Secure Email vs. Encrypted Email

I often find there is always this misunderstanding when it comes to the security of email. The term, secure email, is often over used and often mistaken for something it’s not. Many email services use this as a selling point, and don’t really explain what it really means.

To use some simple analogies, I hope to show you that secure email really isn’t secure. Email was never really designed for secure communications between sender and receiver and the technology behind it doesn’t really support the protocols to make it secure either. In recent years, email providers have taken steps to help improve security, but it has created a false sense of security for its users.

Consider this:

Normal Email: In its simplest form, email is like a sending a post card in the mail from your favorite vacation spot. As the postcard travels through the mail system, any mail person can see the front of the post card, and read the short note to your family back home.  Your name and the names of your family are known to everyone.  Email acts the same way, regular emails bounce from mail server to mail server until it arrives at its destination. Those emails can be read, copied, or scanned by anyone as they go from server to server. Additionally, email being sent from your computer to the mail server is done so as if you gave that post card to a stranger to put it the mailbox for you.  Who knows who saw that post card and took whatever information they wanted.

Secure Email: As before, email is readable by anyone, the only thing different is that post card is only secure as you drive it your self to the post office for them to deliver to the recipient. This email follows the same transportation protocols as the normal (insecure) email as it leaves the ‘post office’, or in this case, an email server.  Many email services like Gmail, Yahoo, and Hotmail, offer such ‘security’ but that is often as far as it goes.  Anyone can read that email once it leaves the mail server, this is particularly true when sending from Gmail to yahoo for example. One exception to this, however, is if you are sending email from one Gmail user to another Gmail user.  In theory the email stays in the same email server, it just goes from one email box to the other without being relayed through other email services. Though, once that person receives that email, there is no stopping them from forwarding it on to anyone else, or any other email service, which then its anyone’s game.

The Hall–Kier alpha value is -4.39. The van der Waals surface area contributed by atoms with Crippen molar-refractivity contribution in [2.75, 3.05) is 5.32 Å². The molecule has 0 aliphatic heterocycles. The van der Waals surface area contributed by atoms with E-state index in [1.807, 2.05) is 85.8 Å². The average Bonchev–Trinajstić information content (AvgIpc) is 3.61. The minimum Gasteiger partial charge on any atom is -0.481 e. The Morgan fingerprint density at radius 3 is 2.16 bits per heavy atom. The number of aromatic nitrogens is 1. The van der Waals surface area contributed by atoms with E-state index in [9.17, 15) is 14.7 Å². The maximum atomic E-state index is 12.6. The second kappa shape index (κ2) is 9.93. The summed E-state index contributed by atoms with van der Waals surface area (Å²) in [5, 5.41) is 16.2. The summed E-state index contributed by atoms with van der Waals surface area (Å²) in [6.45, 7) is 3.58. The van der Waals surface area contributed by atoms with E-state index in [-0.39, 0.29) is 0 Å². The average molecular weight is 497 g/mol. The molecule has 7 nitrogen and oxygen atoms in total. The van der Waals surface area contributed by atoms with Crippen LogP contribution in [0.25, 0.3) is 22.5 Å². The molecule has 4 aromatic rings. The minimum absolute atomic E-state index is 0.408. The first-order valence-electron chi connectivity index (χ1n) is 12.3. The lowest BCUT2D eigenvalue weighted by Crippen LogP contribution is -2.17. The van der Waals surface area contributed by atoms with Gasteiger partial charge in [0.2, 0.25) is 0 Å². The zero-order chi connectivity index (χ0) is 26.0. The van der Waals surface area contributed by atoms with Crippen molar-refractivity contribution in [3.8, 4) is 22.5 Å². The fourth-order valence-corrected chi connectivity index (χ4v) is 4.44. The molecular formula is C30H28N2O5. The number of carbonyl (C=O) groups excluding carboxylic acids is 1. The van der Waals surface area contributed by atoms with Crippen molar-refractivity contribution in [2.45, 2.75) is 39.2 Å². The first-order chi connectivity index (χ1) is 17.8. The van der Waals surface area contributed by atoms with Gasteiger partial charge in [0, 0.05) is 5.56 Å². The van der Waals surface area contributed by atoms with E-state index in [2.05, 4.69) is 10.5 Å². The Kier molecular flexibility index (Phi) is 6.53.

Encrypted Email: This is the most secure and private form of emailing.  It is also the most complicated and troublesome from a management perspective and can be often clunky and clumsy. In essence, encrypted email in its simplest understanding is taking that post card, writing your message in a different language and then putting it in a bank envelope that obfuscates the text on the post card. The only thing legible is the to and from email address and the subject of that email. As the email is sent, no one can copy, scan, or read the email as it gets relayed through mail servers. The recipient can only open the envelope and decipher the language you chose. Regardless of whether or not your email is connecting securely, your message is secure because it is encrypted and only you and your recipient can read it.

These analogies break down to some extent as they don’t explain the complete technical aspects of these technologies.  But I hope you get the idea.

In recent months, services like Gmail have committed to sending emails securely from one email server to the next in a secure and encrypted way much like how your computer connects to this website,, or your banking website, so those listening in on the internet can’t understand or see the email in plain text. While this is great in the advancement of general privacy, these companies can still read or scan those emails to generate revenue through advertising, or hand the data over to third parties.  Layering on your own encryption provides additional benefits to completely removing those opportunities from anyone seeing what you are emailing, whether it be a family update with pictures of your kids, or important financial or health information.

There are some great tools and services out there that help provide protection. In some future posts, I’ll cover those tools and provide some recommendations.  What is, if you have any, your concerns with email security? Do you use anything today to ensure your email is safe?

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